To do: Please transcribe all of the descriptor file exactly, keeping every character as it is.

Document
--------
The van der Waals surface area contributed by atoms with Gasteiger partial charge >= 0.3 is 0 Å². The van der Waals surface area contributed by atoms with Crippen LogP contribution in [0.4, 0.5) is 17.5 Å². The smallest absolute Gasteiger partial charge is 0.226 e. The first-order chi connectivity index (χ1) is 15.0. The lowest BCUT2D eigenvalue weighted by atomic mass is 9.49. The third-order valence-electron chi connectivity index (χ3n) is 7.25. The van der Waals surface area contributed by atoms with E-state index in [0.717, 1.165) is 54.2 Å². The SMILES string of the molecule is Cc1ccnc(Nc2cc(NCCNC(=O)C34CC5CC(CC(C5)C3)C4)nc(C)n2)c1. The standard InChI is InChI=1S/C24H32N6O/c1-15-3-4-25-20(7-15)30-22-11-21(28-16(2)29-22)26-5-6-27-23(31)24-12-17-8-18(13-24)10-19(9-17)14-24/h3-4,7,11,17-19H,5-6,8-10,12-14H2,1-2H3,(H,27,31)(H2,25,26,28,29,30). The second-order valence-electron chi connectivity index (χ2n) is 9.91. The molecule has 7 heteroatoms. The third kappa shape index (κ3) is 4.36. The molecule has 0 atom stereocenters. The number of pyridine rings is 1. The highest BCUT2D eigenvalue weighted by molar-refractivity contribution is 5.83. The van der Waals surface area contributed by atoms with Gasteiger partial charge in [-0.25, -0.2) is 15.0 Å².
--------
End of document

The van der Waals surface area contributed by atoms with Gasteiger partial charge >= 0.3 is 0 Å². The van der Waals surface area contributed by atoms with Crippen LogP contribution in [0.4, 0.5) is 17.5 Å². The smallest absolute Gasteiger partial charge is 0.226 e. The first-order chi connectivity index (χ1) is 15.0. The lowest BCUT2D eigenvalue weighted by atomic mass is 9.49. The third-order valence-electron chi connectivity index (χ3n) is 7.25. The van der Waals surface area contributed by atoms with E-state index in [0.717, 1.165) is 54.2 Å². The SMILES string of the molecule is Cc1ccnc(Nc2cc(NCCNC(=O)C34CC5CC(CC(C5)C3)C4)nc(C)n2)c1. The standard InChI is InChI=1S/C24H32N6O/c1-15-3-4-25-20(7-15)30-22-11-21(28-16(2)29-22)26-5-6-27-23(31)24-12-17-8-18(13-24)10-19(9-17)14-24/h3-4,7,11,17-19H,5-6,8-10,12-14H2,1-2H3,(H,27,31)(H2,25,26,28,29,30). The second-order valence-electron chi connectivity index (χ2n) is 9.91. The molecule has 7 heteroatoms. The third kappa shape index (κ3) is 4.36. The molecule has 0 atom stereocenters. The number of pyridine rings is 1. The highest BCUT2D eigenvalue weighted by molar-refractivity contribution is 5.83. The van der Waals surface area contributed by atoms with Gasteiger partial charge in [-0.25, -0.2) is 15.0 Å².